Her opinions, although competent, are viewed by former prosecutors as not especially clean or tight, and sometimes miss the forest for the trees. It's customary, for example, for Second Circuit judges to circulate their draft opinions to invite a robust exchange of views. Sotomayor, several former clerks complained, rankled her colleagues by sending long memos that didn't distinguish between substantive and trivial points, with petty editing suggestions--fixing typos and the like--rather than focusing on the core analytical issues.

Some former clerks and prosecutors expressed concerns about her command of technical legal details: In 2001, for example, a conservative colleague, Ralph Winter, included an unusual footnote in a case suggesting that an earlier opinion by Sotomayor might have inadvertently misstated the law in a way that misled litigants. And this inattention and imprecision is reflected in the fact that five of six appellate decisions she was involved in were overturned by the U.S. Supreme Court.

In one of her most notable decisions as an appellate judge, she sided with the city of New Haven, Conn., in a discrimination case (Ricci v. DeStefano) brought by white firefighters in 2008. The city threw out results of a promotion exam because too few minorities scored high enough. But in that case, Judge Sotomayor was chastised by fellow Clinton-appointee Jose Cabranes for going to extraordinary lengths to dispense with claims of unfair treatment raised by firefighters. Judge Sotomayor’s panel heard a case raising important questions under Title VII and equal protection law, but attempted to dispose of the firefighter’s arguments in a summary order, until called out by Judge Cabranes. Coincidentally, that case is now before the Supreme Court.

Many others have spread the rumour that Sotomayor is a member of the National Council of La Raza. This has now been substantiated through this source. She gave a speech at the Judge Mario G. Olmos Memorial Lecture in 2001, delivered at the University of California, Berkeley, School of Law. The speech was then published in the Spring 2002 issue of Berkeley La Raza Law Journal, a symposium issue entitled "Raising the Bar: Latino and Latina Presence in the Judiciary and the Struggle for Representation", and can be found in the New York Times or all on one page on Stormfront. Among the more controversial remarks was her assertion that "I would hope that a wise Latina woman with the richness of her experiences would more often than not reach a better conclusion [as a judge] than a white male who hasn’t lived that life.”. Sotomayor also referred to the cardinal duty of judges to be impartial as a mere “aspiration because it denies the fact that we are by our experiences making different choices than others.” And she suggested that “inherent physiological or cultural differences” may help explain why “our gender and national origins may and will make a difference in our judging.”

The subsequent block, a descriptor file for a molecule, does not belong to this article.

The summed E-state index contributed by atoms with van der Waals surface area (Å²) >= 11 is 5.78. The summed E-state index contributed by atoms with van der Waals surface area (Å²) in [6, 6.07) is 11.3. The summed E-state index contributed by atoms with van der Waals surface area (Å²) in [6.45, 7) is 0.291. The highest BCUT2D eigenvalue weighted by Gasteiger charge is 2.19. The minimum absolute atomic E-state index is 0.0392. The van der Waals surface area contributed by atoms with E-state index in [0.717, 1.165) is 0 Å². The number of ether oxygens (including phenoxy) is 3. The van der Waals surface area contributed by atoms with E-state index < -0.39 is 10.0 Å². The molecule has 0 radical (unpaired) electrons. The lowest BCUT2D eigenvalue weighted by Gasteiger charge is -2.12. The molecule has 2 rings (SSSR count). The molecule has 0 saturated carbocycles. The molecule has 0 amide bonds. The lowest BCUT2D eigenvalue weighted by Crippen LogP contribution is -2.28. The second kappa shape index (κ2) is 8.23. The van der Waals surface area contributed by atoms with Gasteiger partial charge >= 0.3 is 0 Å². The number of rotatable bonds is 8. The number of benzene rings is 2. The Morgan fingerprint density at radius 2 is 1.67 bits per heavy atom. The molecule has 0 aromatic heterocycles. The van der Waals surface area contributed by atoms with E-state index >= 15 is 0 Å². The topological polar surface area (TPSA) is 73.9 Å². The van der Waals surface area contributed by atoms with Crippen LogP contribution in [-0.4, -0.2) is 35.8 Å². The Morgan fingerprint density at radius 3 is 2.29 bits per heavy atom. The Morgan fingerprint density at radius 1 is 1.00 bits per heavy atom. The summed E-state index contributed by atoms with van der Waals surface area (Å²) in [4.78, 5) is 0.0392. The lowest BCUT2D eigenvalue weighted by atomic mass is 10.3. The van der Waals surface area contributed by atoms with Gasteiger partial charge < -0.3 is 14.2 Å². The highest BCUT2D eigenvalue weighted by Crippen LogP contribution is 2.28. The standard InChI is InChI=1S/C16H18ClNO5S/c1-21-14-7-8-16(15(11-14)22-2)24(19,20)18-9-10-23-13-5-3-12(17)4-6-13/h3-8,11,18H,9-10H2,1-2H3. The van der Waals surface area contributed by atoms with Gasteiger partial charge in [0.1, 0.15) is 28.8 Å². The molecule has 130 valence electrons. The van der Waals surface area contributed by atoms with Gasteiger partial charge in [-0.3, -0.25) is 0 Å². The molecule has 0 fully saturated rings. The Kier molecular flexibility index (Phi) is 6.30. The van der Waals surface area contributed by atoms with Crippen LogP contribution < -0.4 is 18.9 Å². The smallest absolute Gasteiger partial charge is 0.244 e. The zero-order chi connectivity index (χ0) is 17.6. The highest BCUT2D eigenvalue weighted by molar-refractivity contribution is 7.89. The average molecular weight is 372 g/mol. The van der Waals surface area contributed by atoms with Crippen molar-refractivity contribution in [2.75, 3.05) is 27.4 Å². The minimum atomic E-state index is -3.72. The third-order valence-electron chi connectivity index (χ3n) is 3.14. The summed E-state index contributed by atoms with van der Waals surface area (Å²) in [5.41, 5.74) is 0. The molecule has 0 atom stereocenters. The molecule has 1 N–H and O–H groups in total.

Outright racism and sexism. This nomination is clearly a bust, and if it goes throught, it will have shown that diversity trumps competency in America.

1 comment:

  1. how dare you defile the KKK by dressing her in robes with the KKK emblem on the front. that is sacrilegious and criminal.
    she is a racist beaner spic and is not worthy of such a uniform.
    she is a member of the racist anti white hate group La raza (the race)all for the race or nothing is their motto.